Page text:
Improvements in automaker-supplier relations are stalling, with the difference between the top- and bottom-ranked companies narrowing, according to a survey of auto-parts makers in North America.
Toyota Motor Corp. recorded the top score in the survey with 297. Chrysler Group LLC, the lowest of six ranked companies, was within 19 percent with a 250 score in the survey conducted by Planning Perspectives Inc. In 2005, Toyota was No. 1 in the survey at 415, while the predecessor of General Motors Co. was last at 114.
“The automakers are failing miserably at recognizing that suppliers can help them,” John Henke, chief executive officer of Planning Perspectives, said in an interview. “Too often they look at them as enemies.”
Progress in automaker-supplier relations reached a plateau this year, Henke said. A score of 250 to 350 in considered adequate by Planning Perspectives. The six automakers ranked in survey are all rated adequate, with Toyota and Honda Motor Co. declining since 2005 from good ratings and U.S. automakers improving from scores considered poor by Birmingham, Michigan-based Planning Perspectives.
The plateau is a sign that carmakers either don’t have a plan in place or that it’s not being implemented at the lowest levels of the companies, Henke said.
“I’m inclined to think it’s the former,” Henke said.
Of the six automakers ranked, Honda was the only one whose score declined from 2012, 287 from 293. Honda was still No. 2 behind Toyota. Tokyo-based Honda’s score has declined six straight years.
Natural disasters in Asia in 2011 “forced us to slash production, then rapidly ramp up in 2012 to meet customer needs,” Ed Miller, a Honda spokesman, said in an e-mail. “We are fully aware that this made business difficult for some of our suppliers. We are working proactively” to improve relations with vendors, he said.
Toyota, based in Toyota City, Japan, reversed a five-year slide with its gain from 296 in 2012.
Chrysler’s 250 score represented a rise of less than 1 percent from 2012. The Auburn Hills, Michigan-based company, which is majority owned by Fiat SpA, improved for the fifth straight year.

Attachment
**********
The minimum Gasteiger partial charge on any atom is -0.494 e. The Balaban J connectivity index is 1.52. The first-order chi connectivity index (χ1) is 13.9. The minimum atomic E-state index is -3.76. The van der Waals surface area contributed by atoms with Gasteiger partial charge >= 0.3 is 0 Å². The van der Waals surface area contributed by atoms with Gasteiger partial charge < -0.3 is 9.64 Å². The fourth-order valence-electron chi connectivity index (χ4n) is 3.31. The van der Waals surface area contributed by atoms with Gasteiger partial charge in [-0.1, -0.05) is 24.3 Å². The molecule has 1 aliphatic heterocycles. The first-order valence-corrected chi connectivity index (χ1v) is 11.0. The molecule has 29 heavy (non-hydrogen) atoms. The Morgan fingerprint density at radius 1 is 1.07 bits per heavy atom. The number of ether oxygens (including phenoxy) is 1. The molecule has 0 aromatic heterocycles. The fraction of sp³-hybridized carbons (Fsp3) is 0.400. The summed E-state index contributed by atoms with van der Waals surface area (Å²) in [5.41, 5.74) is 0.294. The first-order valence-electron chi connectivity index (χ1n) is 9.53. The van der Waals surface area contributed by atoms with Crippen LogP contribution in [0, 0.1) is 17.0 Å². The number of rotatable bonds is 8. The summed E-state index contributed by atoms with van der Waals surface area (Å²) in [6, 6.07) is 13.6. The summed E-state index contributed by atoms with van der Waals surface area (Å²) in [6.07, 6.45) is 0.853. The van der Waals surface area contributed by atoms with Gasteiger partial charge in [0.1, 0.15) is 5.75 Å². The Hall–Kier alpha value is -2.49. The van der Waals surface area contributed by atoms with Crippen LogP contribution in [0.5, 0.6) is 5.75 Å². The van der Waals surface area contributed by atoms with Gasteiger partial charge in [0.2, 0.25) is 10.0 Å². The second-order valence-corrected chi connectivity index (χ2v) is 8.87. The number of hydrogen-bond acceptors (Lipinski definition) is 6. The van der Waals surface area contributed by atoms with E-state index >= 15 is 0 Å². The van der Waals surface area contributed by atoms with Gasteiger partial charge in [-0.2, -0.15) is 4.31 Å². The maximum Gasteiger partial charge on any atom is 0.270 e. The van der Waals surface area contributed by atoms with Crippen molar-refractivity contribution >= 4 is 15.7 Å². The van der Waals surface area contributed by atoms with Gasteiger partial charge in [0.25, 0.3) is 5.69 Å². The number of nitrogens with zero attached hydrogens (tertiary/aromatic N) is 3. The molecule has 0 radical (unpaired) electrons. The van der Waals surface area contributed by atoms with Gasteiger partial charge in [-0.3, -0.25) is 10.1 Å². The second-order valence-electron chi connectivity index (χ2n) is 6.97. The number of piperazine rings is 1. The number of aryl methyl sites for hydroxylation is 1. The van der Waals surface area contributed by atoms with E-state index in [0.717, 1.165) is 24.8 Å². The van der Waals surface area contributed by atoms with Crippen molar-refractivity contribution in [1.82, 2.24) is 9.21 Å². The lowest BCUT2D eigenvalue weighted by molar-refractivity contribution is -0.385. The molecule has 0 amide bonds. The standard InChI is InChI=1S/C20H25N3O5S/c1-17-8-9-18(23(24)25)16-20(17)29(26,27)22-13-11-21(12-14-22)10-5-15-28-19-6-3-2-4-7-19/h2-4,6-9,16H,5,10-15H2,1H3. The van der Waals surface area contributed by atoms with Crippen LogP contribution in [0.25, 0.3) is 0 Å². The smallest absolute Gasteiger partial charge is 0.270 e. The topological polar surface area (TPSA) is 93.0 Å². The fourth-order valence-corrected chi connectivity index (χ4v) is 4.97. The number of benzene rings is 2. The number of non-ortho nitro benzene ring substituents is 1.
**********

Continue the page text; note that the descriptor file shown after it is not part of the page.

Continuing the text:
Ford Motor Co., based in Dearborn, Michigan, was the biggest gainer, rising 1.5 percent to 271 while remaining in third place for the second straight year. GM was unchanged at 251 and ranks fifth. The Detroit-based automaker, which exited bankruptcy in 2009, has more than doubled its standing with suppliers since bottoming out in 2005.
Nissan Motor Co., based in Yokohama, Japan, was ranked fourth and its 256 score was unchanged from last year.
Comments from the companies show they pay attention to the survey results.
“While we appreciate our ranking position, we clearly understand there are areas for improvement,” Robert Young, Toyota’s head of purchasing for manufacturing operations in North America, said in a statement. “We will continue to use these results as a valuable learning opportunity to help improve our relationships and the way we conduct business.”
Chrysler, boosted by the success of the Ram 1500 pickup and Dodge Dart, has had 37 straight monthly U.S. sales gains.
“A healthy, motivated supply base is critically important to our ability to deliver exciting, high-quality vehicles our customers,” Scott Kunselman, senior vice president for purchasing, said in an e-mailed statement. “We are continuously looking for opportunities to strengthen relationships even further.”
Ford has earned $35.2 billion in the past four years, following $30.1 billion in losses from 2006 through 2008. The turnaround helped the automaker boost its score 67 percent since 2007.
“We are on track with our One Ford plan, which includes supplier relations as a top strategic priority, and we are taking actions for continued improvement,” Tony Brown, Ford’s global purchasing chief, said in a statement.
Planning Perspectives surveyed 583 sales representatives and engineers from 441 direct suppliers in March and April, on areas such as trust, communication, helpfulness in engineering and the opportunity to make a profit.
The parts produced by suppliers, such as instrument panels, seats, axles and navigation systems, typically make up more than two-thirds of a vehicle’s value, Planning Perspectives has said.
While the survey collected data on European automakers, Planning Perspectives said it didn’t yet have enough information to rank those companies.
Had rankings been made on the data collected, Bayerische Motoren Werke AG would have placed first among the Europeans, followed by Daimler AG and Volkswagen AG. BMW would have topped all automakers and Daimler would have ranked third, behind Toyota. VW would have ranked last, according to the research.
2013 Automaker 2013 2012 Rank Score Score 1 Toyota 297 296 2 Honda 287 293 3 Ford 271 267 4 Nissan 256 256 5 GM 251 251 6 Chrysler 250 248